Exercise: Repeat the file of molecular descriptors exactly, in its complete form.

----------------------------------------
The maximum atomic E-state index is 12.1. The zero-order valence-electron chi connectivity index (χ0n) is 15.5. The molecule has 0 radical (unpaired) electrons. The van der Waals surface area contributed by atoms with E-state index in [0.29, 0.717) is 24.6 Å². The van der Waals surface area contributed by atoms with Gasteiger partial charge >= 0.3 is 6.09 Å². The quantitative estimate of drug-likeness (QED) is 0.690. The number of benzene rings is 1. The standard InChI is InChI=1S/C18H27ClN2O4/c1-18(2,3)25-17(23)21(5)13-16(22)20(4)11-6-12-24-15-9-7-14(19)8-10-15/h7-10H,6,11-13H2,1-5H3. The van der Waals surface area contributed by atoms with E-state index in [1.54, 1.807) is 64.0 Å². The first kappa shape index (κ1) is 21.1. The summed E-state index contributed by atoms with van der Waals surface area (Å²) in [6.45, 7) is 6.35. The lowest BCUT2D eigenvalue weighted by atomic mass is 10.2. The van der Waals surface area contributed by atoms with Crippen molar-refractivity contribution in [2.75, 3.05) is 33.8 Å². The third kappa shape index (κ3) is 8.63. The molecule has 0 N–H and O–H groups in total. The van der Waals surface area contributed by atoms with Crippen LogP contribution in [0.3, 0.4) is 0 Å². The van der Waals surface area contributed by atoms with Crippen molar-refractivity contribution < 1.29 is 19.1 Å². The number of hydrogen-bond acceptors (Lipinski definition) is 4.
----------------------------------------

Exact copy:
The maximum atomic E-state index is 12.1. The zero-order valence-electron chi connectivity index (χ0n) is 15.5. The molecule has 0 radical (unpaired) electrons. The van der Waals surface area contributed by atoms with E-state index in [0.29, 0.717) is 24.6 Å². The van der Waals surface area contributed by atoms with Gasteiger partial charge >= 0.3 is 6.09 Å². The quantitative estimate of drug-likeness (QED) is 0.690. The number of benzene rings is 1. The standard InChI is InChI=1S/C18H27ClN2O4/c1-18(2,3)25-17(23)21(5)13-16(22)20(4)11-6-12-24-15-9-7-14(19)8-10-15/h7-10H,6,11-13H2,1-5H3. The van der Waals surface area contributed by atoms with E-state index in [1.54, 1.807) is 64.0 Å². The first kappa shape index (κ1) is 21.1. The summed E-state index contributed by atoms with van der Waals surface area (Å²) in [6.45, 7) is 6.35. The lowest BCUT2D eigenvalue weighted by atomic mass is 10.2. The van der Waals surface area contributed by atoms with Crippen molar-refractivity contribution in [2.75, 3.05) is 33.8 Å². The third kappa shape index (κ3) is 8.63. The molecule has 0 N–H and O–H groups in total. The van der Waals surface area contributed by atoms with Crippen LogP contribution in [0.3, 0.4) is 0 Å². The van der Waals surface area contributed by atoms with Crippen molar-refractivity contribution < 1.29 is 19.1 Å². The number of hydrogen-bond acceptors (Lipinski definition) is 4.